The Oriental hornet takes the sun\’s energy and converts it into electrical power in the natural solar cells located in its abdomen and the brown and yellow parts of its body. Scientists say this may be the key to new renewable energy solutions.
The Oriental hornet (Vespa orientalis), a solar-powered insect that is capable of transforming UVB radiation into electrical power has been the subject of a scientific study in search of new models for renewable energy developments. The study started several years ago by a Tel Aviv University interdisciplinary research team who recently tried to explain the biological process that turns a hornet\’s abdomen into solar cells.
In partnership with late Prof. Jacob Ishay of the Sackler Faculty of Medicine, physicist Prof. David Bergman of Tel Aviv University School of Physics and Astronomy and his doctoral candidate, Marian Plotkin, tried to mimic the process in a research project that might change the course of what it is known about solar power. The study may also lead to new discoveries about earthlings who can turn solar power into renewable energy.
After a careful study, the results show that the hornet\’s body shell, or exoskeleton, is able to harvest solar energy and naturally transform it into electrical power. The study was recently published in the German journal Naturwissenscaften. “The interesting thing here is that a living biological creature does a thing like that,” says Prof. Bergman. “The hornet may have discovered things we do not yet know.” This discovery may change the course of new initiatives aiming to find new renewable energy solutions or improve the ones already in existence.
A new system for renewable energy?
The sun seems to be the key to more benefits for the planet than the ones we are aware of. Studies conducted by entomologists noted that Oriental wasps are active in the afternoon rather than the morning like other wasps and bees. They also noted that the hornet digs more intensely as the sun\’s intensity increases.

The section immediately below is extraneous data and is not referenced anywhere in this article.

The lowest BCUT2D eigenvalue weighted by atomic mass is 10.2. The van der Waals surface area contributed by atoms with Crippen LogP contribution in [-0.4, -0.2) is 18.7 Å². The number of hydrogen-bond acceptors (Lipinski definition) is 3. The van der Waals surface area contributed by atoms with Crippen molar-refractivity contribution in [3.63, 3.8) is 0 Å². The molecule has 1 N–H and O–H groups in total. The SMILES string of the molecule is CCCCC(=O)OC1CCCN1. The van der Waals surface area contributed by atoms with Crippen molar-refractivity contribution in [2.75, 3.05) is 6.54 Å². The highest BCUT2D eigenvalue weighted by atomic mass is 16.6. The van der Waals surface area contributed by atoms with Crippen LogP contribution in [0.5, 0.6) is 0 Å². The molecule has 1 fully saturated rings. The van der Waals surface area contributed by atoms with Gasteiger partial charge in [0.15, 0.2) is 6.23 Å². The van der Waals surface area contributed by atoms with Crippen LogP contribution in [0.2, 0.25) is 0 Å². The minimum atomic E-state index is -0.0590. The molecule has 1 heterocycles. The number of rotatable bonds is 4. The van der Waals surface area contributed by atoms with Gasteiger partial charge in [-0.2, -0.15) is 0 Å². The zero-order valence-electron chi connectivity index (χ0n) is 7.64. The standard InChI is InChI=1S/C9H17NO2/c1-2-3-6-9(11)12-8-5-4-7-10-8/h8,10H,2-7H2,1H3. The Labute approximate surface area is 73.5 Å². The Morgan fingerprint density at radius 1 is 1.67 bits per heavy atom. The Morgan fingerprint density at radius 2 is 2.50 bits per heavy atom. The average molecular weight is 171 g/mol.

The Tel Aviv University team took this information and studied the hornet\’s behaviour to determine if and how conditions like temperature, humidity and solar radiation affected it. Instead, they found that the change was dictated by UVB radiation alone.
How does the hornet transform solar radiation into electric power?
The yellow and brown strips on the hornet\’s abdomen enable a photo-voltaic effect: the brown and yellow strips on the abdomen can absorb solar radiation and the yellow pigment transforms that into electric power.
The Tel Aviv University team determined that the brown shell of the hornet was made from grooves that split light into diverging beams. The yellow strip on the abdomen is made from pinhole depressions that contains a pigment called xanthopterin which is used by the hornet as a light harvesting molecule to change light into electrical energy. The shell traps the light and the pigment does the conversion.
Other unique energy process were found when studying the insect. The body of the hornet has a well developed heat pump system which keeps it cooler than the outside temperatures while it forages in the sun. Obviously, this is not something that can be easily done in a lab condition, as the researchers noted.
Prof. Bergman and his team imitated the structure of the hornet\’s body to see if the solar collecting powers of the hornet could be successfully duplicated. The results were poor in achieving the same natural high efficiency rates of energy collection. The research team plans to continue refining the model they have achieved to see if the bio-mimicry can trigger ideas on how to develop novel renewable energy solutions that could soon be used in innovative projects.
The researchers also found out that the hornet use finely acoustic signals. Prof. Bergman explained that these signals guide the hornets throughout total darkness so that they build their combs with extraordinary precision. Alike bees\’ nests, a hornet\’s nest is totally dark inside.
The wonders of this tiny little insect seem to be endless. Even though a natural process can take a while to be successfully developed in an artificial environment, high expectations have been put in the Tel Aviv University\’s research team.